“…In March 1976 over 20 anti nuclear and environmental groups, including Greenpeace and Friends of the Earth, met in Wellington and formed a loose coalition called the Campaign for Non-Nuclear Futures (CNNF). The coalition’s mandate was to oppose the introduction of nuclear power and to promote renewable energy alternatives such as wind, wave, solar and geothermal power. They launched Campaign Half Million. CNNF embarked on a national education exercise producing the largest petition against nuclear power in New Zealand’s history with 333,087 signatures by October 1976. This represented over 10% of the country’s total population of 3 million…”

    Where is the broad coalition opposed to the TPPA?

    Where is the 500,000 signature petition?

    Where is the broad target, the simple mission statement – in 1976, a “nuclear free future” – that can act as an umbrella for everyone from the Lumsden CWI to a Whangarei Marae to unite under?

    The peace flotilla could instantly call on hundreds of private vessels to protest against visiting nuclear powered and/or armed ships. Nothing like it exists today.

    Where are the councils, schools and various national bodies of civic organisations declaring themselves TPPA free zones? In 1984, two thirds of New Zealanders already lived in Nuclear free zones!

    Why was it posible for the anti-nuclear movement, in just fifteen years from the first journey of the yacht Vega to Mururoa and the 1987 anti-nuclear legislation, to achieve not just total victory, but a total victory that has become identified as a core nationalist principle in our self identification?

    The left has lost the TPPA argument. 95% of the population don’t give a shit. We need to ask ourselves some deep questions as to why.

    • Incognito 1.1

      The left has lost the TPPA argument. 95% of the population don’t give a shit. We need to ask ourselves some deep questions as to why.

      The answer is staring you in the face.

    • Draco T Bastard 1.2

      The left has lost the TPPA argument. 95% of the population don’t give a shit.

      54% of the population don’t want it but the government is going ahead with it anyway.

      Splits like this have been happening with increasing frequency since the 4th Labour government’s implementation of neo-liberalism.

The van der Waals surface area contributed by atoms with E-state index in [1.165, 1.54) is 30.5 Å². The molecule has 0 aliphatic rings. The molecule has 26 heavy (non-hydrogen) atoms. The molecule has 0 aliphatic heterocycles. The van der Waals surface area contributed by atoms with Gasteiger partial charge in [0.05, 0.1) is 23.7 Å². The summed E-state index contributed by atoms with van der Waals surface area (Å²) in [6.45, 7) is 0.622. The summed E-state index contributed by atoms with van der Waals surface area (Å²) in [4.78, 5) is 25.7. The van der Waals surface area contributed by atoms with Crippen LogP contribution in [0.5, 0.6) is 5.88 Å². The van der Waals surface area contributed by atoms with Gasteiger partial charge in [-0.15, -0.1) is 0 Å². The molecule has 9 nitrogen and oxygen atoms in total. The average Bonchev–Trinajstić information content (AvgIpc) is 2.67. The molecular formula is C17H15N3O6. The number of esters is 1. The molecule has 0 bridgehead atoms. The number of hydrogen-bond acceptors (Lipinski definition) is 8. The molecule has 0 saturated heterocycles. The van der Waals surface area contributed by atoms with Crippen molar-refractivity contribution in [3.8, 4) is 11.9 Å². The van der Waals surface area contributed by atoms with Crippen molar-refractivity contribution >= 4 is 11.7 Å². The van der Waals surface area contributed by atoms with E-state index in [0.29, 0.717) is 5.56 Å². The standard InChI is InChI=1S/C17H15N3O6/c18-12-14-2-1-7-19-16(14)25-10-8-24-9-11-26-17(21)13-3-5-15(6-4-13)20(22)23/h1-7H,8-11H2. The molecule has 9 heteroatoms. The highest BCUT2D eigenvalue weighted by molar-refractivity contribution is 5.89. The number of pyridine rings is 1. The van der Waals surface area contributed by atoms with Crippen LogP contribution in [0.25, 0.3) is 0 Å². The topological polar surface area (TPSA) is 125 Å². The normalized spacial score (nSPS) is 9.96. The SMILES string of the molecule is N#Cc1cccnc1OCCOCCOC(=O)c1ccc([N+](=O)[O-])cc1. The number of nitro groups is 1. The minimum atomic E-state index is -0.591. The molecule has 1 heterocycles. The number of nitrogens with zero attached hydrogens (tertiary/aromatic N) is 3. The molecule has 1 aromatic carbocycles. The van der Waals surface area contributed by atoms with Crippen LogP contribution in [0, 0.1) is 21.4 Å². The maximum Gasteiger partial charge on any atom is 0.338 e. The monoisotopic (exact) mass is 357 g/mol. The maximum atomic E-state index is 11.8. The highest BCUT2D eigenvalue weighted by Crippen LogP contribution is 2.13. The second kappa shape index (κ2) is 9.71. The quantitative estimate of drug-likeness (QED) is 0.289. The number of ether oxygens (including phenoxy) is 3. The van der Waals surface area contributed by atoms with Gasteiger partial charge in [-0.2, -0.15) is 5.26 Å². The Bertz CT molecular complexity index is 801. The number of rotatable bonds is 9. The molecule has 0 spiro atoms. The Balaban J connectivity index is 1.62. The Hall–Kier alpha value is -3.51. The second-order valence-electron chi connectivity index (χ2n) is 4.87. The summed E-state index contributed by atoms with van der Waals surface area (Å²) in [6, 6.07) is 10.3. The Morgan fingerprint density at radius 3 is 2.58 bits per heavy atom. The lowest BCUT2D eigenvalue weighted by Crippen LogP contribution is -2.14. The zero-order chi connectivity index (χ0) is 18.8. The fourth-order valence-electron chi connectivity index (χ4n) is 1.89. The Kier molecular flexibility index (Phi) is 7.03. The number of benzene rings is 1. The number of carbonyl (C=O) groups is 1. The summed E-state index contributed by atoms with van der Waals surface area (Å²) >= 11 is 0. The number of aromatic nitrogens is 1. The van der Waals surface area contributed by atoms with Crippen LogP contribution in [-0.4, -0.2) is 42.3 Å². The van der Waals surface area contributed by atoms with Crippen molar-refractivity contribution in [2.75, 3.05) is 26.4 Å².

When we consider that the government routinely ignores the public is it any wonder that the public aren’t, yet, bothered to do anything?

      • Grantoc 1.2.1

        DTB

        if 54% (apparently) of the population don’t want TPPA, how come the current call to action to oppose the signing of the deal has motivated ,what, maybe 0.5% of these souls to protest?

        It suggests to me that whoever ran the survey used pretty faulty methodology or the 54% represents an incredibly soft group who don’t really care either way.

        The evidence suggests that its spurious to claim that 54% are opposed to TTPA.

    • Puckish Rogue 1.3

      I’d suggest its only a big deal to the perpetually outraged but to most of NZ its at beast a passing thought

    • Carolyn_Nth 1.4

      I haven’t seen anyone claiming the TPPA is this generation’s nuclear free moment.

      Jacinda Ardern stated that climate change was her generation’s nuclear free moment. Weka’s post looks at the TPPA in the light of that statement about climate change.

      So your comment should be adjusted to that – why aren’t people protesting in numbers about the potential impact of the TPPA on the NZ government’s ability to counter climate change?

      • weka 1.4.1

        Yes, some people don’t bother reading the posts. I was being entirely sarcastic with the title. I think I will amend the post to make it clear that it was a reference to JA’s statement.

    • weka 1.5

      “If the TPPA is the 21st centuries nuclear free movement,”

      It’s not. As Carolyn pointed out, Ardern claimed that climate change was her generation’s nuclear free moment. I don’t know if you didn’t bother reading the post, or were unaware of JA’s famous statement, but perhaps you might want to slow down with the rhetoric until you understand what a post is about. I’ve added a bit at the start of the post to make it clearer.

      I was in the peace movement for a while in the 80s, and I am well aware of that history, including Labour’s deep involvement in that, which is what makes JA’s position on climate and the TPPA even worse. Maybe there is another post to write about neoliberalism’s ability to fuck with protest gains.

    • Bill 1.6

      And while NZ went nuclear free and everyone ran to “get in behind”, so did trade and finance…

      I can’t see Ardern pulling off any comparable “fait accomplis” in any area (let alone across an entire economy) with her meaningless “nuclear free moment” tagging of AGW.

      And if AGW really is NZ’s new “nuclear free moment”, then I’d suggest we’s completely fucked and should be scanning those horizons to see who’s rolling what over them.

    • Obtrectator 1.7

      “Where is the broad coalition opposed to the TPPA?”

      “Where is the 500,000 signature petition?”

      Where is the educated and uncowed populace that’s necessary for either?